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Silly Putty (General Electric, 1944)

In 1944, General Electric chemists invented silicone, a sand-based product that could be used to make synthetic rubber (and a whole slew of other items).

Some properties of the rubber: it could bounce like a ball when rolled up, stretch like taffy when stretched or if left alone in one place would flatten like a pancake. These chemists weren’t inventive enough and could not figure out any uses for it. They essentially chucked the silicone out and forgot about it.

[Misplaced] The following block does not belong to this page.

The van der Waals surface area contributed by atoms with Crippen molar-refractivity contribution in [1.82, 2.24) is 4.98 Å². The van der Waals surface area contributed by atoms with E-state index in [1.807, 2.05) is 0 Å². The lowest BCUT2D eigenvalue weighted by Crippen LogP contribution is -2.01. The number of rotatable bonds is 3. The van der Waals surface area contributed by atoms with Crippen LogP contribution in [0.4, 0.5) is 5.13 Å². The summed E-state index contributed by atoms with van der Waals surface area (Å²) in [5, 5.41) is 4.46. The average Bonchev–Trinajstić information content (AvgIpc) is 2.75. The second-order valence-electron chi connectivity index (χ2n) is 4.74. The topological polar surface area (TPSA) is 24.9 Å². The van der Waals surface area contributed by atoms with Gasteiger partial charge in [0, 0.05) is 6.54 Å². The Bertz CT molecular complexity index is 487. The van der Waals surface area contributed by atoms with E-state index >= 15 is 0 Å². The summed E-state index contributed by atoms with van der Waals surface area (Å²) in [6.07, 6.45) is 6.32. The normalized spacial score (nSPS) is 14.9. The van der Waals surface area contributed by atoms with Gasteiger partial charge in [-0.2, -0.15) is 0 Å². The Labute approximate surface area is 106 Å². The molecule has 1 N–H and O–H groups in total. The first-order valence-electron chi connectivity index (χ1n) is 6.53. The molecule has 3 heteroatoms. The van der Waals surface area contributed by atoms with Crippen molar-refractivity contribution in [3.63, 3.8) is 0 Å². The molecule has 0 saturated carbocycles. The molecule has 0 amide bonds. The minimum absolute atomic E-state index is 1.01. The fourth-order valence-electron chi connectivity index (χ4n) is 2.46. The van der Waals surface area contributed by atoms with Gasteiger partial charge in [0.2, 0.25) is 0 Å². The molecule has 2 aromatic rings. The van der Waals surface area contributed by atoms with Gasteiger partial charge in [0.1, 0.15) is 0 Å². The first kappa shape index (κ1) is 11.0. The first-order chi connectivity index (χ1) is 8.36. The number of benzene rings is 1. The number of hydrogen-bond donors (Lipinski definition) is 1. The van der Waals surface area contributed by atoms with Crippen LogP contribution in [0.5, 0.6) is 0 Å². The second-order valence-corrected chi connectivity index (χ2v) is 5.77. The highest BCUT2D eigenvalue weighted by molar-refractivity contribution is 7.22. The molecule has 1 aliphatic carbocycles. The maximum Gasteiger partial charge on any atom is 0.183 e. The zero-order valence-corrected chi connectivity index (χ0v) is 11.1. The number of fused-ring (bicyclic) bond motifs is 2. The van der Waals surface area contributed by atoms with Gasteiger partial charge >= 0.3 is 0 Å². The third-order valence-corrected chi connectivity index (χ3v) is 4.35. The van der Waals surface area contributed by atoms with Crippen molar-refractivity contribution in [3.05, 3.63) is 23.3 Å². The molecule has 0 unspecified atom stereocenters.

Five years later Peter Hodgson, a New Haven, Connecticut advertising copywriter found a sample and his imagination was immediately activated. He got the rights for the name “Silly Putty,” purchased $150 worth of the rubber, placed a one-ounce piece in plastic egg containers and sold them through retail stores or catalogs. By Christmas of that year, Hodgson had sold over one million units.

During the Korean War the government placed controls on silicone. Hodgson was forced to rebuild his business. Two years later, he was raking in $5 million a year. Silly Putty has been delighting people ever since its “useless” beginning in 1944.